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Published: March 7th 2013
Friday 01/02/13 – Another day with a border crossing meant another day with an early start. We rode out of Puno and followed the southern shores of Lake Titicaca. Often we passed women or boys wearing thongs while herding goats or llamas along the lakes edge where the small snow drifts and ice still clung to clumps of grass and bushes. We approached the Desaguadero border and were pulled over at a police checkpoint where the cops got all excited by my secret storage tube which they must have imagined was stacked with drugs. I was relieved while they were disappointed when we all discovered that electrical tape and string was not contraband in either Peru or Bolivia…
In a word this border was dynamic (in more words: chaotic, dirty, frustrating, confused, hectic…). The border between the countries was a river that meant you had to cross a bridge to cross borders. In my experience (and today was no different) bridge borders are always a pain in the ass. There were hundreds of locals crossing the bridge at any one time, most carrying huge bundles on their backs or on bicycles with their trailers stacked high with packages. The officials
here were surprisingly efficient; it was just the sheer number of people here that was causing the problems. We met two other guys on bikes; one was an ex-German Venezuelan whom had just paid a bribe to the police for riding in Peru without insurance. He was furious. His mate was an American who had to pay US$135 for a Bolivian visa (Australians are free). And he was also furious.
Once we cleared the chaos, we rode into Bolivia, across some vast high plains and finally down into La Paz – the largest Bolivian city. Finding the hotel required some sneaky manoeuvring, U-turning and crazy riding amongst some crazy traffic and eagle-eyed policemen. After scanning our hotel’s motorcycle carrying capacity and being content it was large enough for more, we emailed the tip to our friends on bikes that there was room for them here. In turn they told their friends, who then told their friends, and within a couple of days there were seven motorbikes in the hotel courtyard (3 KLRs, 1 KTM, 2 BMW, and one local’s bike).
At the hotel there were flyers for a nearby English pub so with the promise of recognisable and
familiar food we made a beeline for it. I got a great beef and Guinness pie (one of my old favourites), whilst Kenz got bangers and mash with chips.
Saturday 02/02/13 – Yesterday we had organised a walking tour for today around La Paz and its sister city El Alto. We met our guide Luz Maria in the Plaza San Pedro which is next to the San Pedro Prison. This infamous prison is more like a community than a prison as inmates have jobs and their families can stay inside with them. They have elected prisoners who act as leaders who enforce laws. There are also a few cocaine labs inside where the drug is produced and either sold inside or smuggled out and sold to the public. Some people even pretend that they know someone inside and are allowed to enter the prison and wander around as tourists – actually tourism is the inmate’s main source of income besides cocaine production. I know it sounds like a movie, but sometimes the truth is stranger than fiction in these countries.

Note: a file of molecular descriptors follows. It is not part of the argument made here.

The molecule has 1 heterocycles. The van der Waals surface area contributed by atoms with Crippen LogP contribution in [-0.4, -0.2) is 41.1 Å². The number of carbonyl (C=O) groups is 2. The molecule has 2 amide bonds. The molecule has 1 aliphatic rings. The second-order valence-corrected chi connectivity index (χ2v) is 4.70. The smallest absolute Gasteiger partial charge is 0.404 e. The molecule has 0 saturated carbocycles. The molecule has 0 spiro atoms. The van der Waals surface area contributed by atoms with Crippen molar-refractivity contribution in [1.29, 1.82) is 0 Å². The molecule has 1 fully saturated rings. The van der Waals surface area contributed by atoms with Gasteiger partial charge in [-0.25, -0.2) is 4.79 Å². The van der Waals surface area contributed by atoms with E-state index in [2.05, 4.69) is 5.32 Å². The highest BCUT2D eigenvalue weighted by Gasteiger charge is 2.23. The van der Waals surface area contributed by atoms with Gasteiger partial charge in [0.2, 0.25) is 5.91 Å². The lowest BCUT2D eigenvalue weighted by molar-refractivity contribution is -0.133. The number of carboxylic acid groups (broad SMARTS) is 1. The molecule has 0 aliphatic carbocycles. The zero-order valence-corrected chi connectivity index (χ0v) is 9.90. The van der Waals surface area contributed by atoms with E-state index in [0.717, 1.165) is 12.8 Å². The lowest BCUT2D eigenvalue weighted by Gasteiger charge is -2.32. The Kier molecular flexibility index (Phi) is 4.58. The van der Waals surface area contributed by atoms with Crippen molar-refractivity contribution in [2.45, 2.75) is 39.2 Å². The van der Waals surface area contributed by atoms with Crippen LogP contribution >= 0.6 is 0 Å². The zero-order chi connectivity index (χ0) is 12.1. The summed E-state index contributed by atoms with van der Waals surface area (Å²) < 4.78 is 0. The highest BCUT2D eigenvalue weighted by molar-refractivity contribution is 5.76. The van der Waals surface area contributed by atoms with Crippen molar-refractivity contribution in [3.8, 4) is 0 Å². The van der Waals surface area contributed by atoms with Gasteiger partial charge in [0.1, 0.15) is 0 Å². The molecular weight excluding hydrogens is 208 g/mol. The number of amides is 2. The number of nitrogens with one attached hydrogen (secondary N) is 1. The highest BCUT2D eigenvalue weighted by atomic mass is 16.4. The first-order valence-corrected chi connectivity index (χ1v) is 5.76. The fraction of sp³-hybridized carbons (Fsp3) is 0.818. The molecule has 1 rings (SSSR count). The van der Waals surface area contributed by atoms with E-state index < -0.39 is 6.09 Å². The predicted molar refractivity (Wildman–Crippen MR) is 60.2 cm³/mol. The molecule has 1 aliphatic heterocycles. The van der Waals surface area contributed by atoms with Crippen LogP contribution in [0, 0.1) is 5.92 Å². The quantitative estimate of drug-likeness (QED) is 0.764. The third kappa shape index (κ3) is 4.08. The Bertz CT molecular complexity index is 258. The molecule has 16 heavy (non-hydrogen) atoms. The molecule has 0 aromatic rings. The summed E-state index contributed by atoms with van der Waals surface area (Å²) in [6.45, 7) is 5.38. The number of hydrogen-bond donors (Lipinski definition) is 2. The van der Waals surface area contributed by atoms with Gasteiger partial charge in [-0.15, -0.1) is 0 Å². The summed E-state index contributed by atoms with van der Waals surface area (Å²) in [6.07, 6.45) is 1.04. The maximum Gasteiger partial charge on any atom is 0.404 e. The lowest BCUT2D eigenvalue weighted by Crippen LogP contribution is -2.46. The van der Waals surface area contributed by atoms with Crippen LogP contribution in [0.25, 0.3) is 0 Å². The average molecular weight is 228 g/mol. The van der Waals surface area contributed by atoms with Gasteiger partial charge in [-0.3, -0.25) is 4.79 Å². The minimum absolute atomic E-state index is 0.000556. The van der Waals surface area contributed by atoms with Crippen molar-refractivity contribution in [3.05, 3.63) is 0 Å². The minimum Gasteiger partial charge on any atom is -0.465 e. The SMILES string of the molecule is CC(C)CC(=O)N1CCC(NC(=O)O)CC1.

The city of El Alto is located on a mountain above La Paz, although the cities
have since spread and merged into one giant spread of humanity. We caught a cab up the very steep mountainside and to El Alto. We walked through the most affluent suburb of El Alto (the rest of the city is too dangerous for gringos apparently) which was still quite rundown and dirty. It had the feeling of a suburb which had sprung up in just a couple of weeks and was slowly deteriorating. There was an intriguing private museum here which was housed in a converted 5 storey water tower. It contained many interesting pieces and here we found out about the mischievous patron saint called Ekeko. Every year on the 24th
of January, the local people give miniature offerings of items or blessings that they want in their future to Ekeko, then sprinkle it with alcohol and get a shaman to bless it. For example if they want to become wealthy in the following year or if they want to travel or buy a new car, then they will offer Ekeko miniature fake money notes, miniature passports or airplanes, or a miniature car. The museum also had an interesting piece of pottery depicting the devils head with miners crawling
out of his mouth. In Bolivia the devil is not evil, rather he is the mischievous patron of miners. Miners always leave offerings of cigarettes at his shrine before going down into the mines.
From the lofty heights of El Alto we walked down incredibly steep streets and steps to the city of La Paz. The residents here are generally mistrustful of the police (I wonder why?) and instead exact their own justice on the burglars and thieves that they catch. It was common to see human sized dolls being hung from lampposts in simulations of human hangings as a warning to would-be thieves of their punishment if caught.
We walked past many gnarly stray dogs on our way down the mountain, a few of which were manically territorial and nipped at our heels as we passed their turf trying to maintain our composure. We came down to the chaotic commercial market region of La Paz where we got to see a fully gowned catholic priest wielding holy water and flowers blessing cars on the street (it is common for new cars to be blessed by the church here). We then caught a tiny local bus along these